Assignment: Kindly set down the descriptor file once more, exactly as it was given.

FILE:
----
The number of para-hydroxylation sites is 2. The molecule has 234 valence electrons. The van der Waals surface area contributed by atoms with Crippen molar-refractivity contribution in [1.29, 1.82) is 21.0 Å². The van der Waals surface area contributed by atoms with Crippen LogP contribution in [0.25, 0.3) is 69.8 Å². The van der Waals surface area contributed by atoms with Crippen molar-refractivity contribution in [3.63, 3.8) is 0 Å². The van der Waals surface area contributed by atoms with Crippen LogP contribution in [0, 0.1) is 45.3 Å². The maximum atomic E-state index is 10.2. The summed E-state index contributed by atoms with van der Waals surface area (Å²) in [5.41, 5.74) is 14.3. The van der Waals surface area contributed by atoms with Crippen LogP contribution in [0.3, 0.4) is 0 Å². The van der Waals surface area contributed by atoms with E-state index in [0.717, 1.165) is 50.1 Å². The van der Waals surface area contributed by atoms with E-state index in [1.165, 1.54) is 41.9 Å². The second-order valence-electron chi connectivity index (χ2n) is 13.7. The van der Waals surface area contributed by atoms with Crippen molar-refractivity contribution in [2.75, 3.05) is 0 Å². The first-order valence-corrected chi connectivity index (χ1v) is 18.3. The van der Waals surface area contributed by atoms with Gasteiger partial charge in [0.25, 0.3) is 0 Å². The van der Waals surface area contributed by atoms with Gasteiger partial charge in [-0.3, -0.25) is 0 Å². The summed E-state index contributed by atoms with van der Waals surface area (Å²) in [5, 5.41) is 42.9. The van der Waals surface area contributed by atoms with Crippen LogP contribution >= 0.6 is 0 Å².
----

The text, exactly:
The number of para-hydroxylation sites is 2. The molecule has 234 valence electrons. The van der Waals surface area contributed by atoms with Crippen molar-refractivity contribution in [1.29, 1.82) is 21.0 Å². The van der Waals surface area contributed by atoms with Crippen LogP contribution in [0.25, 0.3) is 69.8 Å². The van der Waals surface area contributed by atoms with Crippen molar-refractivity contribution in [3.63, 3.8) is 0 Å². The van der Waals surface area contributed by atoms with Crippen LogP contribution in [0, 0.1) is 45.3 Å². The maximum atomic E-state index is 10.2. The summed E-state index contributed by atoms with van der Waals surface area (Å²) in [5.41, 5.74) is 14.3. The van der Waals surface area contributed by atoms with Crippen LogP contribution in [0.3, 0.4) is 0 Å². The van der Waals surface area contributed by atoms with E-state index in [0.717, 1.165) is 50.1 Å². The van der Waals surface area contributed by atoms with E-state index in [1.165, 1.54) is 41.9 Å². The second-order valence-electron chi connectivity index (χ2n) is 13.7. The van der Waals surface area contributed by atoms with Crippen molar-refractivity contribution in [2.75, 3.05) is 0 Å². The first-order valence-corrected chi connectivity index (χ1v) is 18.3. The van der Waals surface area contributed by atoms with Gasteiger partial charge in [0.25, 0.3) is 0 Å². The van der Waals surface area contributed by atoms with Gasteiger partial charge in [-0.3, -0.25) is 0 Å². The summed E-state index contributed by atoms with van der Waals surface area (Å²) in [5, 5.41) is 42.9. The van der Waals surface area contributed by atoms with Crippen LogP contribution >= 0.6 is 0 Å².